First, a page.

FOR IMMEDIATE RELEASE
The Online Hate Prevention Institute (OHPI) will be launching a new online tool “Fight Against Hate” at a launch event in Sydney on December 9th, the evening before International Human Rights Day.
The tool, which is a game changer in the fight against online hate, will be launched by the Hon Paul Fletcher MP, Parliamentary Secretary to the Minister for Communications. Once launched, users from around the world will be able to use the system to register reports of online hate which will be visible to experts in real time. The system will also monitor and report on how the major social media platforms respond to users’ reports. The launch event will also feature a number of short speeches and a panel discussion about issues related to online hate.
OHPI’s CEO, Dr Andre Oboler, said that, “There is a urgent need for greater transparency when it comes to online hate on major social media platforms. At present there is no way for the public, civil society or governments to accurately judge how effective social media platform are at removing hate speech which violates their terms of service. Anecdotally we were of many cases where content which clearly breaches the terms of service is reported, yet the platforms reject the complaints. Research, including that published by the Online Hate Prevention Institute, has found seriously difficulties in getting hate speech removed.”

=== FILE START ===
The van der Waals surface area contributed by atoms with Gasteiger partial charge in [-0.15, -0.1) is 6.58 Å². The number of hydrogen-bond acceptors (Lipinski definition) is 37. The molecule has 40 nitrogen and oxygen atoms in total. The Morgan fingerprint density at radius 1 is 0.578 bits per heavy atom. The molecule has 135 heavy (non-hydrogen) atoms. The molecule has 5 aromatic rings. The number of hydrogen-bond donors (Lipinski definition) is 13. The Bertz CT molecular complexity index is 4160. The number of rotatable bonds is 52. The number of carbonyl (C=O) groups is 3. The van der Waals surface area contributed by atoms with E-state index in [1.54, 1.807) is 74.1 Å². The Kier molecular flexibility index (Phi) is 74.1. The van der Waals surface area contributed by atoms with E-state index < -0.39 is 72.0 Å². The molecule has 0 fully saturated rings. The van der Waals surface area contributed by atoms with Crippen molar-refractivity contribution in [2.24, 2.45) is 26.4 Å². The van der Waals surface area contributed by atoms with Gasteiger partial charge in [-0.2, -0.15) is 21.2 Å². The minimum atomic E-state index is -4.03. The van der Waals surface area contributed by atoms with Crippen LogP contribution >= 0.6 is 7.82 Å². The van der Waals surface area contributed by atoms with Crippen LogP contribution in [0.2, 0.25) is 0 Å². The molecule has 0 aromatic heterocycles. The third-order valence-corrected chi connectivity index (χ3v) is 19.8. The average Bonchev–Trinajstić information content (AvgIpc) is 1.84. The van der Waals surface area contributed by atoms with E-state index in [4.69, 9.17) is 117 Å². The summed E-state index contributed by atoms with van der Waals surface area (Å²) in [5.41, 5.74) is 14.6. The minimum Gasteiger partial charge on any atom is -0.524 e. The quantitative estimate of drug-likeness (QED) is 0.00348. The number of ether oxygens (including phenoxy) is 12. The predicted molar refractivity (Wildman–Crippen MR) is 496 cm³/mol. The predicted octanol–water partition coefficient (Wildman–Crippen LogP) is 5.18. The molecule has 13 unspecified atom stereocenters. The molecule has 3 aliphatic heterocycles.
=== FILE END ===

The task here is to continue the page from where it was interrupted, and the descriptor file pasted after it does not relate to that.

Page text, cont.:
Last International Human Rights Day the Online Hate Prevention Institute published a detailed report looking at 50 anti-Muslim hate pages on Facebook, a year later, 34 of these Facebook pages are still online. Disappointingly, the largest of these pages, with over 50,000 supporters, has more supporters coming from Brisbane than from any other city on the planet.
“Online hate is a global issue, but it should be of particular concern to Australians both because of the threat to multiculturalism which is a key part of our national identity, and because what data we do have clearly shows Australians are over represented when it comes to online bigotry. Fight Against Hate, which uses crowd sourcing to tackle the problem of scale, will allow us to start putting real numbers on the scale of problem for the first time. That data will allow researchers, policy makers, and the public to better address the danger online hate poses. In the mean time, the online tool will bring together activists from across Australia, and around the world, who are willing to stand up and do something about the growing problem of online hate. That itself is an important step forward,” Dr Oboler explained.
NGOs, community organisations, and relevant government departments and agencies who are interested in being involved are invited to contact the Online Hate Prevention Institute. The event is open to the public and tickets are on sale via the event page. All proceeds from the tickets will support OHPI’s work combating online hate.